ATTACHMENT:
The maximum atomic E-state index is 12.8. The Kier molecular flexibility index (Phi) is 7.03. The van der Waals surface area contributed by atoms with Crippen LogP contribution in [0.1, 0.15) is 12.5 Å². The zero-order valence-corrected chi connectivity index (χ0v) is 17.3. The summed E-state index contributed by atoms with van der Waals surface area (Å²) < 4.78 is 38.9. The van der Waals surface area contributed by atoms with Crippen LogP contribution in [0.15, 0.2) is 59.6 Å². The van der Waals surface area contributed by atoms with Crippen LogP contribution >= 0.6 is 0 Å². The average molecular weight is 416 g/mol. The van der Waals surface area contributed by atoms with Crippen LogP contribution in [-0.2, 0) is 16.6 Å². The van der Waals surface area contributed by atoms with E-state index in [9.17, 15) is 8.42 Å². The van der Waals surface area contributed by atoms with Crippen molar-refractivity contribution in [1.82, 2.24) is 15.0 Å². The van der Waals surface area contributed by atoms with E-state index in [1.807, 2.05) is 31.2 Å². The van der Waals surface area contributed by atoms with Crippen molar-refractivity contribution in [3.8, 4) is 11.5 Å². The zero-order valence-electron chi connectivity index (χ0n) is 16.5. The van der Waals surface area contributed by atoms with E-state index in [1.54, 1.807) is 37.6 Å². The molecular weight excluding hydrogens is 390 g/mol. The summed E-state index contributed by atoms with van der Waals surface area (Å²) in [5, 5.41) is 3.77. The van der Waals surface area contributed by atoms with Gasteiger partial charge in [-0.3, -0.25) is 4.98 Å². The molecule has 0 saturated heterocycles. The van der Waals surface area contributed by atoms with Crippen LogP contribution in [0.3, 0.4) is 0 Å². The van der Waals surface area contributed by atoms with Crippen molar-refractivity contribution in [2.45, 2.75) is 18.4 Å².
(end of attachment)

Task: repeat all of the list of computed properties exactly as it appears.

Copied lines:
The maximum atomic E-state index is 12.8. The Kier molecular flexibility index (Phi) is 7.03. The van der Waals surface area contributed by atoms with Crippen LogP contribution in [0.1, 0.15) is 12.5 Å². The zero-order valence-corrected chi connectivity index (χ0v) is 17.3. The summed E-state index contributed by atoms with van der Waals surface area (Å²) < 4.78 is 38.9. The van der Waals surface area contributed by atoms with Crippen LogP contribution in [0.15, 0.2) is 59.6 Å². The van der Waals surface area contributed by atoms with Crippen LogP contribution >= 0.6 is 0 Å². The average molecular weight is 416 g/mol. The van der Waals surface area contributed by atoms with Crippen LogP contribution in [-0.2, 0) is 16.6 Å². The van der Waals surface area contributed by atoms with E-state index in [9.17, 15) is 8.42 Å². The van der Waals surface area contributed by atoms with Crippen molar-refractivity contribution in [1.82, 2.24) is 15.0 Å². The van der Waals surface area contributed by atoms with E-state index in [1.807, 2.05) is 31.2 Å². The van der Waals surface area contributed by atoms with Crippen molar-refractivity contribution in [3.8, 4) is 11.5 Å². The zero-order valence-electron chi connectivity index (χ0n) is 16.5. The van der Waals surface area contributed by atoms with E-state index in [1.54, 1.807) is 37.6 Å². The molecular weight excluding hydrogens is 390 g/mol. The summed E-state index contributed by atoms with van der Waals surface area (Å²) in [5, 5.41) is 3.77. The van der Waals surface area contributed by atoms with Gasteiger partial charge in [-0.3, -0.25) is 4.98 Å². The molecule has 0 saturated heterocycles. The van der Waals surface area contributed by atoms with Crippen LogP contribution in [0.3, 0.4) is 0 Å². The van der Waals surface area contributed by atoms with Crippen molar-refractivity contribution in [2.45, 2.75) is 18.4 Å².